On the evening that we were due to leave for the hotel Annie decided that we’d first swing by the hospital for the long overdue xray. So, we loaded the car with our overnight luggage and headed to the hospital. Visiting the xray department is usually a very quick appointment. You go in, they position that gigantic robot arm over you, insisting that you keep still and relax; they then disconcertingly run for cover behind the armoured glass cubicle; there’s a mechanical buzz, you get zapped and then you’re out again. Annie was in there roughly twenty minutes when the radiographer called me in. Annie was still lying down on the platform and the nurse asked me to take a seat. In my head, I figured that they were going to tell me that they had found a tumour. In fact, Annie and I were sort of prepared for this anyway. But instead she shared with us that they had found a hairline crack deep on Annie’s pelvis. I guess this was good news – or at least that’s how we perceived it. Sure, a cracked pelvis isn’t good, but it trumps a tumour! They explained to us that the crack is probably a result of the bone cancer which weakens the bones and therefore makes them susceptible to crumbing, cracking and breaking. We’ve been aware of that possibility for a long time but haven’t yet had to experience the reality of it. Nevertheless, we still weren’t phased by the news. In fact, it has helped explain a few of the mysteries of pain in the last few months. You may recall me journalling a very painful moment which lead to Annie being prescribed morphine. The location and intensity of pain she was experiencing back then most likely points to the moment her pelvis cracked. Of course, since then she’s continued to walk around which certainly wouldn’t assist the healing process. We’re not even sure that bones heal normally with bone cancer but I can’t imagine they’re given a fighting chance if you’re still walking about!
So, what was the reason for the delay and calling me in? The nurse went on to tell us that she thought Annie might need to be hospitalised for rest with immediate effect. As the nurse spoke I could almost read the one word on Annie’s mind: ‘Typical!’ Just as we plan to celebrate and take a break, we face an altogether different kind of break!
The nurse left the room and we prayed.
Actually, that’s not the right word. No…we praised. We just thanked God that we knew He would satisfy us whatever happens. We knew we would never be lacking, nor wanting, nor disappointed when we were near to Him. I assured Annie that I wouldn’t be gutted if we weren’t able to celebrate our eleventh anniversary in the way that we had planned nor be frustrated if we didn’t get away as we had hoped. And that’s exactly how Annie felt after we’d just lifted our praise to God. If we were to spend our eleventh anniversary in the hospital canteen we’d still have so much to celebrate and thank God for.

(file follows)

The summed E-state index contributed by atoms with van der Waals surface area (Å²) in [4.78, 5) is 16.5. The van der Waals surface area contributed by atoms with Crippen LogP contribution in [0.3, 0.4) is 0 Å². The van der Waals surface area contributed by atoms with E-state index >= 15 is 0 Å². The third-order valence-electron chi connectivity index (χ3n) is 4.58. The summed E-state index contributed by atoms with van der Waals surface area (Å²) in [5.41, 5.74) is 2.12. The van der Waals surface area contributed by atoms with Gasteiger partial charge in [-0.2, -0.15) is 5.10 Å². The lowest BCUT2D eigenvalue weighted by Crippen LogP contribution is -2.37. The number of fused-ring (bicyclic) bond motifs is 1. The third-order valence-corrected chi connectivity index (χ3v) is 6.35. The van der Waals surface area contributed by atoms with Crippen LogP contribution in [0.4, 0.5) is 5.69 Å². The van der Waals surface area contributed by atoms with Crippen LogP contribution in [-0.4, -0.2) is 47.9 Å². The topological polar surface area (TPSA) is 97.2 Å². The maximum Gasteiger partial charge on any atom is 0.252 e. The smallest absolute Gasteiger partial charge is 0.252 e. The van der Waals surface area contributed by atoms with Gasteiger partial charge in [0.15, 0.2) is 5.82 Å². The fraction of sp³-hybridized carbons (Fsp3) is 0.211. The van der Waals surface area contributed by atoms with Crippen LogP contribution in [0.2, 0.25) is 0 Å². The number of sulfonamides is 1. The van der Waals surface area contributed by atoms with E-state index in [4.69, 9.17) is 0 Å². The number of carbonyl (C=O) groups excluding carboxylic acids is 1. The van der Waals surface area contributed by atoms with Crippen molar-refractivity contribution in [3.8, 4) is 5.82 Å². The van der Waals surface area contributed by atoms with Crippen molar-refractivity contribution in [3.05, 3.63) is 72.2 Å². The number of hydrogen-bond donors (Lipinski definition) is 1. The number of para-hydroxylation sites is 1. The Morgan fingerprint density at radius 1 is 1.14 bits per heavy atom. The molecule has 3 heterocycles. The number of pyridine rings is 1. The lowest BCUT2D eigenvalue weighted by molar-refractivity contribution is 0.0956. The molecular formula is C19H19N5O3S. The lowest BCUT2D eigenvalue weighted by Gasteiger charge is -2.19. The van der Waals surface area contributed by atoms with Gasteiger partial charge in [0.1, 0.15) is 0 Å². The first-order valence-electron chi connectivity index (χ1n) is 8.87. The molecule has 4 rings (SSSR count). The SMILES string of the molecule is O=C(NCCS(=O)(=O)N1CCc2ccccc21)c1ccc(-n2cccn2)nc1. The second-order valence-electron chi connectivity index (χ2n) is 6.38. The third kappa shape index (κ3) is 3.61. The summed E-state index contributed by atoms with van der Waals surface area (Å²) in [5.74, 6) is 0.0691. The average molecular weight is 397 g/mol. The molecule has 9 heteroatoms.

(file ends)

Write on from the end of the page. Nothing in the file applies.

Awaiting the nurse, the windowless grey box we were sat in was the nearest we would get to the Apostle Paul’s Philippian jail cell environment; it had the perfect conditions for breeding frustration, sore disappointment and bitterness – after all, Annie had probably been dealing with this fracture for months, why should one more day or one more week be a problem? But instead, we experienced peace and contentment in the Lord’s presence. Eleven years on and we are so thankful for the way God’s Spirit is changing our attitude towards this world. Moments like these test how precious the world is to us.
As it turned out, we did get away! The chief surgeon got back to us after about an hour of waiting and recommended relaxation instead of hospitalisation; our hotel made an apt pharmacy to exchange that prescription!
Driving to our hotel in Moreton-on-Marsh really increased the decade-old memories. Although it was the very same journey, what really struck me was how different life was then. Ten years ago we were completely carefree; recently married, bursting with health and ambition. Life’s radar blipped with exciting things as significant as planning a family and as insignificant as where to spend our next vacation or which part of our home to decorate next. Little did we know that five years later life would be very…very different. Restaurants are not the only things that have changed in the last ten years! Life has changed during that journey, and we have changed. But God hasn’t changed and that’s awesome! And for the last eleven years His great unchanging grace, faithfulness, mercy, love and power has met us and carried us every single step of the way.
We love each other because he loved us first. – 1 John 4:19
Below…a few photos of our eleventh anniversary including a photo outside the curry house that was once ‘Annie’s Restaurant’!